Analysis of Robert Frost’s Neither Out Far nor In Deep

Neither Out Far nor In Deep (1936)

The people along the sand
All turn and look one way.
They turn their back on the land.
They look at the sea all day.

As long as it takes to pass
A ship keeps raising its hull;
The wetter ground like glass
Reflects a standing gull

The land may vary more;
But wherever the truth may be—
The water comes ashore,
And the people look at the sea.

They cannot look out far.
They cannot look in deep.
But when was that ever a bar
To any watch they keep?

A often-anthologized poem, Neither Out Far nor In Deep criticizes “The people along the sand” who “All turn and look one way.” The people described are those who all look only in one direction and therefore wear blinders to keep from seeing anything else. They look out at the sea, turning their backs on the land, and in doing so they turn their backs on something meaningful. But the condition described is not a general human condition. Frost is not criticizing all people. He singles out a particular type of person, a specific group of people for criticism.

The people along the sand are like those in Plato’s (427?–347? B.C.) Allegory of the Cave, where the people chained inside the cave are unable to turn their heads and are therefore unable to see anything but the shadows cast on the wall of the cave. These they take to be reality. The people in Frost’s poem also mistake shadows for reality; the reflection of the standing gull on the “wetter ground like glass” may be an allusion to Plato’s allegory. The reflection may also be the people’s own reflections. What they are seeing could be themselves, only they are unaware.

The people along the sand are fixated on a particular perspective from which they cannot break free. They are narrowly focused. There is variety on the land, but there is safety in looking at the sea, which is strangely constant. It provides security and predictability in a way that the land cannot.

Frost suggests that what we should all be looking for is the truth, wherever that may be. But for these people looking “out far” or “in deep” is not a goal. It never was “a bar / To any watch they [have] ke[pt].” The truth could be anywhere, but they have only been willing to look for it in one direction because of the assumptions of their particular kind of watch. It is comparable to looking toward the sky in the hopes of finding answers when in truth the answers could be right here on Earth.

Robert Pack writes that “On the one hand, the lines can be read in tones of astonishment implying wonder at how dumb the people can be; on the other hand, the lines can be heard to suggest heroic perseverance and determination; the people will not be discouraged from believing in some kind of transcendent truth, like God, even though neither Truth nor God can be known” (186). But implying that Frost presents the two positions equally seems false. Certainly the closing question comes in the form of ridicule. The critique is that the perspective of the people on the sand is narrow and shallow and that they should strive to look far and deep in all directions. They must learn instead to measure what they do according to where the truth lies. It should be noted that Frost avoids capitalizing the word truth, allowing it to be varied and inclusive. He is driving at what is ultimately accurate in any case, however.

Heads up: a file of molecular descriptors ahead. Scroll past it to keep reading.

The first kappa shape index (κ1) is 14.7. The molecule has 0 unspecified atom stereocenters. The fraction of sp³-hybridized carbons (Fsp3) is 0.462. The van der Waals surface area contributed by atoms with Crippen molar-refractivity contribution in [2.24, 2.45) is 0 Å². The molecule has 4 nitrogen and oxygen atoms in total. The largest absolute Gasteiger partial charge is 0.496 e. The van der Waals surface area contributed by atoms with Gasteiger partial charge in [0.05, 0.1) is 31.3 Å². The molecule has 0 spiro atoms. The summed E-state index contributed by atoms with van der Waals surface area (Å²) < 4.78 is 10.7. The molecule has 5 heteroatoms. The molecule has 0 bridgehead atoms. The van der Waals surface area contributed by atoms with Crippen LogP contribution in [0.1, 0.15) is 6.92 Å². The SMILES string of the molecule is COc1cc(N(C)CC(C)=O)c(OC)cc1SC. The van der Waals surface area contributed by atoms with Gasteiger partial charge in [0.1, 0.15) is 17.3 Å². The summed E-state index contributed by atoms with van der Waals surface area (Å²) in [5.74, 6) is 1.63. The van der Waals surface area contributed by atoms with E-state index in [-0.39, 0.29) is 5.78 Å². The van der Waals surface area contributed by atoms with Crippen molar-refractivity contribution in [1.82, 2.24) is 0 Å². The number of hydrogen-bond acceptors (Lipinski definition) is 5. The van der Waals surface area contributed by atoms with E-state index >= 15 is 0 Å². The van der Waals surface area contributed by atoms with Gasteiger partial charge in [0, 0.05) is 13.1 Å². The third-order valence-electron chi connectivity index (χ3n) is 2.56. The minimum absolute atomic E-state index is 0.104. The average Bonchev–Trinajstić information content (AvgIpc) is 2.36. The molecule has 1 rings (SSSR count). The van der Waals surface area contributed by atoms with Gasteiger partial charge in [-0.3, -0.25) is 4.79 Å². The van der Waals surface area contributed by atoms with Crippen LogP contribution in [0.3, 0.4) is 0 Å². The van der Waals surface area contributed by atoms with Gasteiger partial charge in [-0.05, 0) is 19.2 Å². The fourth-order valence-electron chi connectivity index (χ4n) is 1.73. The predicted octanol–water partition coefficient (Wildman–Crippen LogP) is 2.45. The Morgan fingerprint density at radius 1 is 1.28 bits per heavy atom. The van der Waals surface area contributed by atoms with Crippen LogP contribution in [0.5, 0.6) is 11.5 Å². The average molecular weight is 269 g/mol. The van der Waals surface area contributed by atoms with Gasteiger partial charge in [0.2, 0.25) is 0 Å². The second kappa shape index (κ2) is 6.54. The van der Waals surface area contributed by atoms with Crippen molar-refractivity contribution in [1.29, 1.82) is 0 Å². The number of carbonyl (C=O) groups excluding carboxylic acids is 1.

Reginald Cook writes, “Just as this is not a cozy poem softening the blow of human inadequacy, neither is it a shrill one exhibiting the plight of man in a scornful way” (289). But there is clear criticism in Frost’s lines. Cook also holds that “. . . this is not a pessimistic poem. It faces the dual facts of human limitations and destiny unblinkingly. No matter how formidable the situation, the poet withholds judgment as to the ultimate outcome. Men may yet make the best of a difficult situation” (287). Cook is hopeful, and perhaps Frost was too. If he had any hope, it was that he would one day have no one to ridicule.

One necessary point is that the people “cannot” look out far nor in deep, it is not simply that they “do not.” There is a limitation, possibly selfimposed, placed on these people along the sand, and Frost never explains what holds them back.

The poem was first published in the spring 1934 issue of the Yale Review and was later collected in A Further Range.

FURTHER READING
Cook, Reginald. Robert Frost: A Living Voice. Amherst: University of Mass Press, 1974, 286–290. Hines, Edward C., Jr. “ ‘Neither Out Far nor in Deep’: Frost’s Use of a Traditional Metaphor,” West Georgia College Review 21 (May 1991): 7–10. Hoffman, Tyler. Robert Frost and the Politics of Poetry. Hanover, N.H.: Middlebury College Press, 2001. Monteiro, George. “Robert Frost’s Liberal Imagination.” In Roads Not Taken: Rereading Robert Frost, edited by Earl J. Wilcox and Jonathan N. Barron, 153–175. Columbia: University of Missouri Press, 2000. Pack, Robert. Belief and Uncertainty in the Poetry of Robert Frost. Hanover, N.H.: Middlebury College Press, 2003. Pearlman, Daniel. “A Political Satire Unveiled: Frost’s ‘Neither Out Far nor in Deep,’ ” Agenda 17, no. 2 (1979): 41–63. Poland, Peter. D. “Frost’s ‘Neither Out Far nor in Deep,’ ” Explicator 52, no. 2 (Winter 1994): 95–96. Seib, Kenneth. “Robert Frost’s ‘Neither Out Far nor in Deep,’ ” Contemporary Poetry 1, no. 2 (1973): 28–29. Timmerman, John H. Robert Frost: The Ethics of Ambiguity. Lewisburg, Pa.: Bucknell University Press, 2002, 75–76.



Categories: American Literature, Literary Criticism, Literature, Modernism, Poetry

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